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When multiplying two matrices, there's a manual procedure we all know how to go through. Each result cell is computed separately as the dot-product of a row in the first matrix with a column in the second matrix. While it's the easiest way to compute the result manually, it may obscure a very interesting property of the operation: multiplying A by B is the linear combination of A's columns using coefficients from B. Another way to look at it is that it's a linear combination of the rows of B using coefficients from A.

In this quick post I want to show a colorful visualization that will make this easier to grasp.

Right-multiplication: combination of columns

Let's begin by looking at the right-multiplication of matrix X by a column vector:

\[\begin{pmatrix} x_1 & y_1 & z_1 \\ x_2 & y_2 & z_2 \\ x_3 & y_3 & z_3 \\ \end{pmatrix}* \begin{pmatrix} a \\ b \\ c \\ \end{pmatrix}= \begin{pmatrix} ax_1+by_1+cz_1 \\ ax_2+by_2+cz_2 \\ ax_3+by_3+cz_3 \\ \end{pmatrix}\]

Representing the columns of X by colorful boxes will help visualize this:

Matrix by vector

Sticking the white box with a in it to a vector just means: multiply this vector by the scalar a. The result is another column vector - a linear combination of X's columns, with a, b, c as the coefficients.

Right-multiplying X by a matrix is more of the same. Each resulting column is a different linear combination of X's columns:

\[\begin{pmatrix} {\color{Red} x_1} & y_1 & z_1 \\ x_2 & y_2 & z_2 \\ x_3 & y_3 & z_3 \\ \end{pmatrix}* \begin{pmatrix} a & d & g \\ b & e & h \\ c & f & i \\ \end{pmatrix}= \begin{pmatrix} ax_1+by_1+cz_1 & dx_1+ey_1+fz_1 & gx_1+hy_1+iz_1 \\ ax_2+by_2+cz_2 & dx_2+ey_2+fz_2 & gx_2+hy_2+iz_2 \\ ax_3+by_3+cz_3 & dx_3+ey_3+fz_3 & gx_3+hy_3+iz_3 \\ \end{pmatrix}\]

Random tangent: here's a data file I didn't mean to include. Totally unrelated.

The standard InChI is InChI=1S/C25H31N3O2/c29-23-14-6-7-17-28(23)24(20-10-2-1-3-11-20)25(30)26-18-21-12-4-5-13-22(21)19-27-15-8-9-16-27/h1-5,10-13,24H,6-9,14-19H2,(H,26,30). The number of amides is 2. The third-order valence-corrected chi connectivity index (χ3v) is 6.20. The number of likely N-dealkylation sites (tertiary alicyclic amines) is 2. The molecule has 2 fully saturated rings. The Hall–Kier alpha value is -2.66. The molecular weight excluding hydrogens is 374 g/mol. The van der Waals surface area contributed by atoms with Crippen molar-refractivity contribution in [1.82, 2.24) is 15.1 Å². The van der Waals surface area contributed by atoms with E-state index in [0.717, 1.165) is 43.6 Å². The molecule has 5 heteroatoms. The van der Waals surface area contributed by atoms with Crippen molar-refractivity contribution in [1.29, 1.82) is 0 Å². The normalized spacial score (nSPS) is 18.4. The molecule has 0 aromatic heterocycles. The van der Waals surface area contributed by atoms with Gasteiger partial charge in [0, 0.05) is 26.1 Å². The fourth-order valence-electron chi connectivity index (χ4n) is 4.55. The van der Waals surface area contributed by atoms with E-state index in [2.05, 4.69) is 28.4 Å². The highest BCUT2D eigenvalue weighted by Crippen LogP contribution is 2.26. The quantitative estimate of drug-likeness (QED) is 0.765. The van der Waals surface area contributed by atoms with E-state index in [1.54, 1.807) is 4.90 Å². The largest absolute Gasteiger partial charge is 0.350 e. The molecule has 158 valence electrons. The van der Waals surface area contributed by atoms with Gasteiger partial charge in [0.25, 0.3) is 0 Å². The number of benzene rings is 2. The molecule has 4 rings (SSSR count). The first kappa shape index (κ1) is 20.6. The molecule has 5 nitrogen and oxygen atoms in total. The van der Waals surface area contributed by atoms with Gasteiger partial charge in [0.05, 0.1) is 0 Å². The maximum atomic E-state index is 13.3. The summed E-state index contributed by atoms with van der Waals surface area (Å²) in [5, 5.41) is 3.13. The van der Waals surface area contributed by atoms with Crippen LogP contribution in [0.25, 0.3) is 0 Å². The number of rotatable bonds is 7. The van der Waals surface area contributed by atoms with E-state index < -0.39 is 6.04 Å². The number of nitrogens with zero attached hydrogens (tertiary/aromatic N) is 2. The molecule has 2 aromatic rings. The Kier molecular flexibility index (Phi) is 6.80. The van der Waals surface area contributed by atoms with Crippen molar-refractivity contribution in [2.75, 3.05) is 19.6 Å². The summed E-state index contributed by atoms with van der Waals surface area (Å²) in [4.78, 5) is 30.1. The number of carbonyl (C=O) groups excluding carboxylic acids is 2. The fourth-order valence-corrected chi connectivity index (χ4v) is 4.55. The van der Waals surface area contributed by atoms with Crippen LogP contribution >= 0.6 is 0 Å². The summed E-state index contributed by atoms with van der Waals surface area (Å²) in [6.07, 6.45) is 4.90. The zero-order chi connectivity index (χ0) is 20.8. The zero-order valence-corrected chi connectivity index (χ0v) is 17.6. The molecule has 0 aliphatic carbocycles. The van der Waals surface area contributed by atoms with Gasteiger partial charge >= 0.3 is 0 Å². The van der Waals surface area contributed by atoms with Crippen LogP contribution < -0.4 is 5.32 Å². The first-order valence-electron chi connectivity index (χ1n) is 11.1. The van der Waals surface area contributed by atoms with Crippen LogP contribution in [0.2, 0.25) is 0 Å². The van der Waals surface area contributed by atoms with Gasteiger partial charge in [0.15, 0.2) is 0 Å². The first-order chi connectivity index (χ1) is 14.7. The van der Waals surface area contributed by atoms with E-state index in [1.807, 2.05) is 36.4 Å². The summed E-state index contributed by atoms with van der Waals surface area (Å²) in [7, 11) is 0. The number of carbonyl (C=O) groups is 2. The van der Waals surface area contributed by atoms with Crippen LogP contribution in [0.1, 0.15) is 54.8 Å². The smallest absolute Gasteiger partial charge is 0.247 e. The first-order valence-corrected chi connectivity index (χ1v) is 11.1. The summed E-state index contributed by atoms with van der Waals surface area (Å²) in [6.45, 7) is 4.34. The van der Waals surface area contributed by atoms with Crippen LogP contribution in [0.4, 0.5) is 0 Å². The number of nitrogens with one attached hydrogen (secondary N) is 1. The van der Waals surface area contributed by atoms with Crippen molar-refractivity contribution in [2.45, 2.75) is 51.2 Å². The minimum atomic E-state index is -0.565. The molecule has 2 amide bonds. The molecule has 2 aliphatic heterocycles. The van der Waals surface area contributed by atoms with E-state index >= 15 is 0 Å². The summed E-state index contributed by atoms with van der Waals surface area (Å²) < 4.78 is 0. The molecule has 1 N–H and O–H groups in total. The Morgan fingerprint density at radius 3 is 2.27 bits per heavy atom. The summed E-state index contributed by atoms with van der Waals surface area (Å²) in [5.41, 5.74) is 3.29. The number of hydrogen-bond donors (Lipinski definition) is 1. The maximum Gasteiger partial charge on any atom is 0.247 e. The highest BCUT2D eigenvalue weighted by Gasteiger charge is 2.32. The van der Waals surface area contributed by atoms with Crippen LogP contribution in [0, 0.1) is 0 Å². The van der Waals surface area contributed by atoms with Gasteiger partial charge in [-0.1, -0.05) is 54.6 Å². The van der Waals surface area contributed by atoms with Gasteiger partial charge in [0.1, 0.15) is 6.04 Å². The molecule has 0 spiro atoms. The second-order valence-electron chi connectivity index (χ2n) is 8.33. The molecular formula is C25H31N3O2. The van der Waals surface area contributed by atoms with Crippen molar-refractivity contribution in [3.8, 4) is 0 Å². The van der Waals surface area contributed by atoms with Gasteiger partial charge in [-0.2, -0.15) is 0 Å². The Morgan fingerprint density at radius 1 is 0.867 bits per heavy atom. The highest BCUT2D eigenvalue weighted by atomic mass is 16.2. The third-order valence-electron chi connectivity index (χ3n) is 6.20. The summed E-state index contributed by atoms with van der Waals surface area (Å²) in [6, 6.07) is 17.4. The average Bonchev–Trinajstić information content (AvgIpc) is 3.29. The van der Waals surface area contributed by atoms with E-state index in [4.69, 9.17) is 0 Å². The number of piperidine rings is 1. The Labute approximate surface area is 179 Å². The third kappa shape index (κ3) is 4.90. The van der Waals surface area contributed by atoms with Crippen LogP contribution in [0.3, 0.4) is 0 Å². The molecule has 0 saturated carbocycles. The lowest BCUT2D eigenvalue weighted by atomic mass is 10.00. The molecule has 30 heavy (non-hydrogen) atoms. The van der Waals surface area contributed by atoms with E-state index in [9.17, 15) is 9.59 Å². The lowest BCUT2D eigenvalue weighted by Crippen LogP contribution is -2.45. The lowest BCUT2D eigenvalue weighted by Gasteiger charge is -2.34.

Graphically:

Matrix by matrix

If you look hard at the equation above and squint a bit, you can recognize this column-combination property by examining each column of the result matrix.

Left-multiplication: combination of rows

Now let's examine left-multiplication. Left-multiplying a matrix X by a row vector is a linear combination of X's rows:

\[\begin{pmatrix} a & b & c \end{pmatrix}* \begin{pmatrix} x_1 & y_1 & z_1 \\ x_2 & y_2 & z_2 \\ x_3 & y_3 & z_3 \\ \end{pmatrix}= \begin{pmatrix} ax_1+bx_2+cx_3 & ay_1+by_2+cy_3 & az_1+bz_2+cz_3 \end{pmatrix}\]

Is represented graphically thus:

Vector by matrix

And left-multiplying by a matrix is the same thing repeated for every result row: it becomes the linear combination of the rows of X, with the coefficients taken from the rows of the matrix on the left. Here's the equation form:

\[\begin{pmatrix} a & b & c \\ d & e & f \\ g & h & i \\ \end{pmatrix}* \begin{pmatrix} x_1 & y_1 & z_1 \\ x_2 & y_2 & z_2 \\ x_3 & y_3 & z_3 \\ \end{pmatrix}= \begin{pmatrix} ax_1+bx_2+cx_3 & ay_1+by_2+cy_3 & az_1+bz_2+cz_3 \\ dx_1+ex_2+fx_3 & dy_1+ey_2+fy_3 & dz_1+ez_2+fz_3 \\ gx_1+hx_2+ix_3 & gy_1+hy_2+iy_3 & gz_1+hz_2+iz_3 \\ \end{pmatrix}\]

And the graphical form:

Matrix by matrix from the left

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